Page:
Richard Hammond tries stand-up

Watch him at a New York club...

Richard Hammond has turned his hand to stand-up.

The Top Gear presenter – once the subject of a scathing Stewart Lee routine –  has performed his own set in New York’s legendary Gotham Comedy Club.

He spoke about his recent kidney stone surgery and British reticence when he appeared at the club’s regular Wednesday-night new talent showcase.

The gig came after a difficult warm-up gig in front of fellow open-mic comics in a smaller basement venue.

He took to the stage for his BBC America series Richard Hammond’s Crash Course, in which he tries his hand at various challenges.

In the introduction to the episode, which aired in the States this week, Hammond said he was ‘facing one of my greatest fears: performing a stand-up comedy routine. I’m either incredibly brave or totally insane.’

On entering the venue, he added: ‘I’m more scared of this whole place and all it stands for that anything else.’ And when pointed out that he had taken part in many driving stunts far more dangerous than this, he said: ‘That’s just death. This is worse.’

Hammond told his mentors, US comics Jim Mendrinos and Eddie Brill: ‘I’m not funny. I have never written a joke in my life. I’d rather be the guy just introducing things.

‘If I walk out in stage at home everyone knows who I am because I’m a big deal. I won’t have that here cos I’m just a small Brit.’

Before Hammond took to the stage, Mendrinos said: ‘He’s either going to do wonderfully or he’s going to have a heart attack because this absolutely terrifies him.’

During his set, ‘The Hamster’ spoke about his kidney stone operation and recalled how: ‘my innards … turned into a boiling cauldron of white hot agony that are threatening to eviscerate me onto my living room carpet right now, I shall die stranded, a burnt out husk of a man, lying amidst my entrails like so many bloodied eels.’

And although he made mistakes, such as not making enough eye contact with the audience, he left the stage to applause.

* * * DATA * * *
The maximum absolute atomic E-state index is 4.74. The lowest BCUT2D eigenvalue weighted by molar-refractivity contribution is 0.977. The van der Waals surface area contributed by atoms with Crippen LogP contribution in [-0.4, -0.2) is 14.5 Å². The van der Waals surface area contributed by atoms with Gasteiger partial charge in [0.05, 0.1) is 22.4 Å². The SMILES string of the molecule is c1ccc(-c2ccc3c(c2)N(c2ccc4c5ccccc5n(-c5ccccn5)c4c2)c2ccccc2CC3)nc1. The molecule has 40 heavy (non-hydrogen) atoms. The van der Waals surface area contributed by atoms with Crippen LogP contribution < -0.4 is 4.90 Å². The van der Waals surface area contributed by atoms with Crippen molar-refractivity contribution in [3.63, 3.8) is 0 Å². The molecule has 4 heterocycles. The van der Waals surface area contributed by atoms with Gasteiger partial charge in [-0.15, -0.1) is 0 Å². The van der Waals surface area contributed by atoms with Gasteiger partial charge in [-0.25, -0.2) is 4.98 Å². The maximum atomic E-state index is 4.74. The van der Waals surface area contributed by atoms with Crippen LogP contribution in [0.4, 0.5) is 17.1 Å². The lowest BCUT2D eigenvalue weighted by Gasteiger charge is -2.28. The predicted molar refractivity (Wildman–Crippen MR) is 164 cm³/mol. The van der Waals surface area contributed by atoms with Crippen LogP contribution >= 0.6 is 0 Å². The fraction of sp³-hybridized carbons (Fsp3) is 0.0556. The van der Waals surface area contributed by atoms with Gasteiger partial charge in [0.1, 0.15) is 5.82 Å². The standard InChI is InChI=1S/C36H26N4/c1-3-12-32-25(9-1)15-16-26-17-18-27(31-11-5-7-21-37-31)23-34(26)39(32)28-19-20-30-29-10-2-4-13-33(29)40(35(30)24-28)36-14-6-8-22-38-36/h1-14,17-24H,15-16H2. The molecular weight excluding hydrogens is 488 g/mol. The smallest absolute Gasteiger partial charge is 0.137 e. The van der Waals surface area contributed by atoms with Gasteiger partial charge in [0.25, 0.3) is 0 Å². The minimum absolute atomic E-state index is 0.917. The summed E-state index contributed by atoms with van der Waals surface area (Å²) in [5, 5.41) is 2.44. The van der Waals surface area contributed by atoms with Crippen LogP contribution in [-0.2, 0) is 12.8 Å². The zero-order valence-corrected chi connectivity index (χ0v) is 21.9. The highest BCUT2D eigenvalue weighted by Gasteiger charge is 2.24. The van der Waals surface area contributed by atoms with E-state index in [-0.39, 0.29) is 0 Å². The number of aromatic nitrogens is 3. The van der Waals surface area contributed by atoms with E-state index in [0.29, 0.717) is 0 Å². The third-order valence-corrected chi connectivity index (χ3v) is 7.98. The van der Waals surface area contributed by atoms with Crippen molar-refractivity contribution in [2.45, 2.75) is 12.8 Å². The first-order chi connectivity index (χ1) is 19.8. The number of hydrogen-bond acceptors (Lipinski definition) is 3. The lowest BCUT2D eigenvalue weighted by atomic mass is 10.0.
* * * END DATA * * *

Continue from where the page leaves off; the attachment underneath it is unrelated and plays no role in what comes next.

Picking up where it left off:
Afterwards, he said: ‘So maybe Leno or Letterman won’t be calling me any time soon, but I can say I faced my greatest fear and I’m still alive.’

And he admitted that he had developed a taste for stand-up on the strength of that first gig.

Praising the ‘surprisingly supportive and kind world of comedy’, he added: ‘I really wish my Crash Course was longer because I know I could do better. It could become an obsession.’

The episode was part of the second series of Crash Course, which has just started on BBC America. BBC Two has just screened the first series – five months behind the US – which focused on Hammond’s attempts to drive various types of heavy machinery. In the second series, he expands the challenges away from driving.

Hammond and the rest of the Top Gear team have not always pulled off comedy successfully. Their humour was denounced as ‘lazy, feckless and flatulent’ by former guest Steve Coogan last year, after Hammond used the same phrase to describe a Mexican sports car. The incident prompted a complaint to the BBC from the Mexican ambassador.

Earlier this week, it was announced that the presenter will front a hidden camera show for BBC One this Christmas. Richard Hammond’s Secret Service features actors, including comedians Mike Wozniak, Rachel Parris, Catriona Knox, Steve McNeill and Jacob Edwards, pranking members of the public.

Here is his stand-up set:

- by Jay Richardson and Steve Bennett

Published: 1 Nov 2012

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